Do I Need A Respirator

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National Institute for Occupational Safety and Health (NIOSH)

Summary Statement

A brief description of the types of respirators that can be used for protection against asbestos, silica and other dusts.

When you are exposed to asbestos, silica, or other dusts that can cause cancer at levels above the allowable exposure limits - and there is no other way to keep the exposure levels down to safe levels - NIOSH recommends that you use a respirator. For low-level exposures, high efficiency filter respirators can protect you. (These are N-, R-, or P-100 filters for non-powered respirators and HE filters for powered respirators.) For high exposures, you will need positive-pressure supplied air. NIOSH, the National Institute for Occupational Safety and Health, is part of the U.S. Centers for Disease Control and Prevention (CDC).

OSHA requires a respirator for most work with asbestos.

If you use a filter respirator, whether you need an N-, R-, or P-series filter depends on whether there are oil particles where you are working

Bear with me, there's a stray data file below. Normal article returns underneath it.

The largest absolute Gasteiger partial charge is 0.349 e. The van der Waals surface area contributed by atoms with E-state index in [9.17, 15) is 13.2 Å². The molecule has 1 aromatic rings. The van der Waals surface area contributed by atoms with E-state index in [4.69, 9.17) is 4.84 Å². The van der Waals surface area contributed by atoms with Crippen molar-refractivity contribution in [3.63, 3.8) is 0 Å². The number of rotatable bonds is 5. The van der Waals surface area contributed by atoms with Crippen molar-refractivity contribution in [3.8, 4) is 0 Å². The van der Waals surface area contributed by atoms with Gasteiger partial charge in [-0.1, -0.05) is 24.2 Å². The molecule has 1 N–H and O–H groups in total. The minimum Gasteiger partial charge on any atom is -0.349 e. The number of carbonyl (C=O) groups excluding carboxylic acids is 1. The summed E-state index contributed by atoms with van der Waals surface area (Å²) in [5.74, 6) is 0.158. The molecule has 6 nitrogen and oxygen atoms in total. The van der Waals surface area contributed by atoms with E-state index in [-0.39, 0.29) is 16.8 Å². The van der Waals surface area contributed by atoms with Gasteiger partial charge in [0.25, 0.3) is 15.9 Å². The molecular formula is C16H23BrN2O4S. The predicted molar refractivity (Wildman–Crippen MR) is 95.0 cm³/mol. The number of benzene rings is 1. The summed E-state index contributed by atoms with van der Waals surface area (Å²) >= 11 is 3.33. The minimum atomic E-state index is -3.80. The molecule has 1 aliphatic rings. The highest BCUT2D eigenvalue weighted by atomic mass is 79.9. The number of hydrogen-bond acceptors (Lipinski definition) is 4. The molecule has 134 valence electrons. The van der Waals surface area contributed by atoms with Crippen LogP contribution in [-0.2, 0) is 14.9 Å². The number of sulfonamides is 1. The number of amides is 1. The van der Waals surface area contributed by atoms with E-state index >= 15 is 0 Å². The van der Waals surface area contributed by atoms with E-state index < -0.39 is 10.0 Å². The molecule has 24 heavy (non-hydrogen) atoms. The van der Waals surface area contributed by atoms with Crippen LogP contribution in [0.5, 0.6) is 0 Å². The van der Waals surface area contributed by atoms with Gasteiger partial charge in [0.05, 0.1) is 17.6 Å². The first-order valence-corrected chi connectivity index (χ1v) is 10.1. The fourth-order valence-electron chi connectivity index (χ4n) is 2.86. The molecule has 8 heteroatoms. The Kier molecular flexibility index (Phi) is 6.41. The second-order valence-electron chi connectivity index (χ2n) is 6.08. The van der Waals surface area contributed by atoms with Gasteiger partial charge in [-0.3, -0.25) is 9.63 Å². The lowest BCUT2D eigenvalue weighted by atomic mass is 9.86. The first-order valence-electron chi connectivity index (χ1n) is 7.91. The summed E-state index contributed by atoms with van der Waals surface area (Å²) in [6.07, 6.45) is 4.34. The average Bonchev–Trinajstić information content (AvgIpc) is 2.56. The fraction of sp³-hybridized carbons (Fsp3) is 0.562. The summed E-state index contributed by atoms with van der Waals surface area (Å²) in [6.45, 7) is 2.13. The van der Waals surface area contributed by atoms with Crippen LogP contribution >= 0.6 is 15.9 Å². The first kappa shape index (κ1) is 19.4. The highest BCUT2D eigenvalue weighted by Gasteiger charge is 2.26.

• If there are no oil particles in the work area, it's OK to use a filter of any series - N-, R-, or P-.
  • If there may be oil particles where you are working - for instance, in lubricants, cutting fluids, or glycerine - you cannot use an N filter. Use an R- or P- filter.
  • If there may be oil particles and the filter will be used for more than one work shift, use only a P- filter.

To help remember which filter to use, think of:

    N for Not resistant to oil,
    R for Resistant to oil
    P for oil Proof

If you use a respirator, use one that is NIOSH approved. (If a respirator is NIOSH approved, chemical cartridges, particulate filters, and the box it comes in will say "NIOSH." Self-contained breathing apparatus will have a NIOSH label on the backpack.) And check the NIOSH-approved instructions for the model you are using.

This information is from the NIOSH website:

The OSHA asbestos regulation is at

Or, contact your local OSHA office, listed at